> It’s important because it’s a way to conceptu...
# thinking-together
It’s important because it’s a way to conceptualize why neural networks are in a way better than classical ML algorithms. Because this lack of leaks means that anyone can play around with them without breaking the whole thing and being thrown one level down. Want to change the shape ? Sure. Want to change the activation function ? Sure. Want to add a state function to certain elements ? Go ahead. Want to add random connections between various elements ? Don’t see why not… etc.
I truly think that they are among the first of a "new" type of mathematical abstractions. They allow people that don't have the dozen+ years background of learning applied mathematics, to do applied mathematics.
interesting article! I think I disagree with the author's point that mathematical abstractions are more leaky than CS ones. traditional "rigorous" math education (I'm thinking bachelors thru research level) encourages folks to understand the entire stack of abstractions, but that's not terribly different from a CS student learning about transistors and basic circuit design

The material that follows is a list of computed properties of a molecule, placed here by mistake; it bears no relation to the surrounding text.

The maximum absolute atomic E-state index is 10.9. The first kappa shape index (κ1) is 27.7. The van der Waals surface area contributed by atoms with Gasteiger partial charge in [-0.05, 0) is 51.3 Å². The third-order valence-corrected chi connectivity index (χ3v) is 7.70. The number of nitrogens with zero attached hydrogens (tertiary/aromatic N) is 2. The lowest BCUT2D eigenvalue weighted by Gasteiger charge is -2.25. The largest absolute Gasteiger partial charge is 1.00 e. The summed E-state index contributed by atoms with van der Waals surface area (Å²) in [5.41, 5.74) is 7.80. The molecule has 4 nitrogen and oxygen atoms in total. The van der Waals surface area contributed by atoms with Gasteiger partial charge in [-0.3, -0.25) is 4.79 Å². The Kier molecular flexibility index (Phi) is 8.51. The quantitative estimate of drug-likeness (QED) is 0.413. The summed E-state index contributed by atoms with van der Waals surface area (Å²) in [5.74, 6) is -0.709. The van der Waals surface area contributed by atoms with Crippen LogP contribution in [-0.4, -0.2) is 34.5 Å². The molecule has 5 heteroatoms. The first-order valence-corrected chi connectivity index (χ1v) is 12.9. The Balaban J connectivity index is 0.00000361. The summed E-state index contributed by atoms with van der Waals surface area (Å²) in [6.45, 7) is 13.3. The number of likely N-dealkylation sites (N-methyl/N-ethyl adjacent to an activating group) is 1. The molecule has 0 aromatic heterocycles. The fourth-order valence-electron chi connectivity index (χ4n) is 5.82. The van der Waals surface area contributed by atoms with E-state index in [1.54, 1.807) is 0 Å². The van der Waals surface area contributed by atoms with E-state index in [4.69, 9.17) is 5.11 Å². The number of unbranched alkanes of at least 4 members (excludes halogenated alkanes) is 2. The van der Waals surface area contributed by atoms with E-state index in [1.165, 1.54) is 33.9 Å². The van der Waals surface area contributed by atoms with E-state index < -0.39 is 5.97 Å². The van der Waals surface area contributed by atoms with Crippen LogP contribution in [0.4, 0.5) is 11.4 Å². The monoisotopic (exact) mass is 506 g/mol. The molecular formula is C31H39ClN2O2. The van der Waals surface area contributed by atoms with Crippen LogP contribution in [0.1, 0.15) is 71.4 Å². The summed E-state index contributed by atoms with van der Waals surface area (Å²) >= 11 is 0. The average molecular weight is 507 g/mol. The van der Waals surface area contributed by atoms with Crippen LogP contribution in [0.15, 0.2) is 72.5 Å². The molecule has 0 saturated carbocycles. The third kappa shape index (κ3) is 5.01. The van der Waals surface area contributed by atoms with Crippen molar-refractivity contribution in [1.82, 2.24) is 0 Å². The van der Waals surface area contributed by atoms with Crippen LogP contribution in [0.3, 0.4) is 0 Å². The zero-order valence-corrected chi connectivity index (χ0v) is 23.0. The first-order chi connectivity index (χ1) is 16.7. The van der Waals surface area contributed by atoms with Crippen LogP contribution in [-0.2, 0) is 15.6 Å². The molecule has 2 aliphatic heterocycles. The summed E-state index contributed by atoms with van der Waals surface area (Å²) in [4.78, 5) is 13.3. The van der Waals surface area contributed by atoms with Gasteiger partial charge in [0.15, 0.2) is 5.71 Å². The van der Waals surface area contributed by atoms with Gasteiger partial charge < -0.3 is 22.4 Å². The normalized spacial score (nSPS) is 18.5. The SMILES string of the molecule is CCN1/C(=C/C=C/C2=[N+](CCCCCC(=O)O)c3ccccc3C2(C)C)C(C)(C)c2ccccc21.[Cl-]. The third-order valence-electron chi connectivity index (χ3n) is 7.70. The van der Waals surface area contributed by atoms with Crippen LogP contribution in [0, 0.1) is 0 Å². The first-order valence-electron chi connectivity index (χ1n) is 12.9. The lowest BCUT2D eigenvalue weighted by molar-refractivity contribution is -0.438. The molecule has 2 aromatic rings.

there are many fields in math in which nearly no one understands every piece like this. e.g. you can use the "big machines" of algebraic topology without understanding all the proofs behind them (and in many cases, if you were not primarily a topologist, fully understanding would be a waste of your time). known theorems are the "API". and like many APIs, you need to well understand domain concepts (terms used in the statement of the theorem) in order to use them correctly
regarding neural networks, here's a famous blog post arguing the opposite of the above article's claim: https://medium.com/@karpathy/yes-you-should-understand-backprop-e2f06eab496b
another interesting paper if you want to explore the degree to which components NNs can be treated as abstractions: https://arxiv.org/abs/1711.10455
Sadly their "robustness" as a mathematical abstraction also makes them very black-box like
I wonder what the author considers an abstraction. Sums and integrals are not abstractions for me. They are important concepts. To do anything useful with integrals, you need to understand that concept. An example of a mathematical abstraction is the function, which you can use in practice without knowing much about its definition in terms of sets.
@Konrad Hinsen I agree. I didn't add this above b/c my comments were already long enough, but in my personal notes on this article, I have a bit on how I think the author is a bit inconsistent in his usage of the term "abstraction". which is why, in my comments, I instead considered things like the "big machines" of 19th-20th mathematics (e.g. singular cohomology, Grothendieck's six operations, etc.)
those are closer to abstractions in the software sense — they have APIs that are much simpler than their internals, they have known semantics, etc.